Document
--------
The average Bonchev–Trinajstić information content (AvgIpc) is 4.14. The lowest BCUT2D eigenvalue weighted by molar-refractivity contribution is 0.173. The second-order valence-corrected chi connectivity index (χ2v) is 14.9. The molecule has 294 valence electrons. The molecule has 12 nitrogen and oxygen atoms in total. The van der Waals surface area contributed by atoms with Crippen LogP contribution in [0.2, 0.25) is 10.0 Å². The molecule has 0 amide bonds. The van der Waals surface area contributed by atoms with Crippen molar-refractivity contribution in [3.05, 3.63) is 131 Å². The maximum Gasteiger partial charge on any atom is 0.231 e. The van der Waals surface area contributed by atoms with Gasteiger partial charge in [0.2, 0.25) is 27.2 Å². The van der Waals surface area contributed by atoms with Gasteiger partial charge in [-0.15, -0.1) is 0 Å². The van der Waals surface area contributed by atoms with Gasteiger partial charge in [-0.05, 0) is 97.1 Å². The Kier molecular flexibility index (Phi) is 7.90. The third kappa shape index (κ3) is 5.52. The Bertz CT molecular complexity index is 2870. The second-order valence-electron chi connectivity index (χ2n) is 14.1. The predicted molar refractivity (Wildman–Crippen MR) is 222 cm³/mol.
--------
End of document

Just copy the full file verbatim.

The average Bonchev–Trinajstić information content (AvgIpc) is 4.14. The lowest BCUT2D eigenvalue weighted by molar-refractivity contribution is 0.173. The second-order valence-corrected chi connectivity index (χ2v) is 14.9. The molecule has 294 valence electrons. The molecule has 12 nitrogen and oxygen atoms in total. The van der Waals surface area contributed by atoms with Crippen LogP contribution in [0.2, 0.25) is 10.0 Å². The molecule has 0 amide bonds. The van der Waals surface area contributed by atoms with Crippen molar-refractivity contribution in [3.05, 3.63) is 131 Å². The maximum Gasteiger partial charge on any atom is 0.231 e. The van der Waals surface area contributed by atoms with Gasteiger partial charge in [0.2, 0.25) is 27.2 Å². The van der Waals surface area contributed by atoms with Gasteiger partial charge in [-0.15, -0.1) is 0 Å². The van der Waals surface area contributed by atoms with Gasteiger partial charge in [-0.05, 0) is 97.1 Å². The Kier molecular flexibility index (Phi) is 7.90. The third kappa shape index (κ3) is 5.52. The Bertz CT molecular complexity index is 2870. The second-order valence-electron chi connectivity index (χ2n) is 14.1. The predicted molar refractivity (Wildman–Crippen MR) is 222 cm³/mol.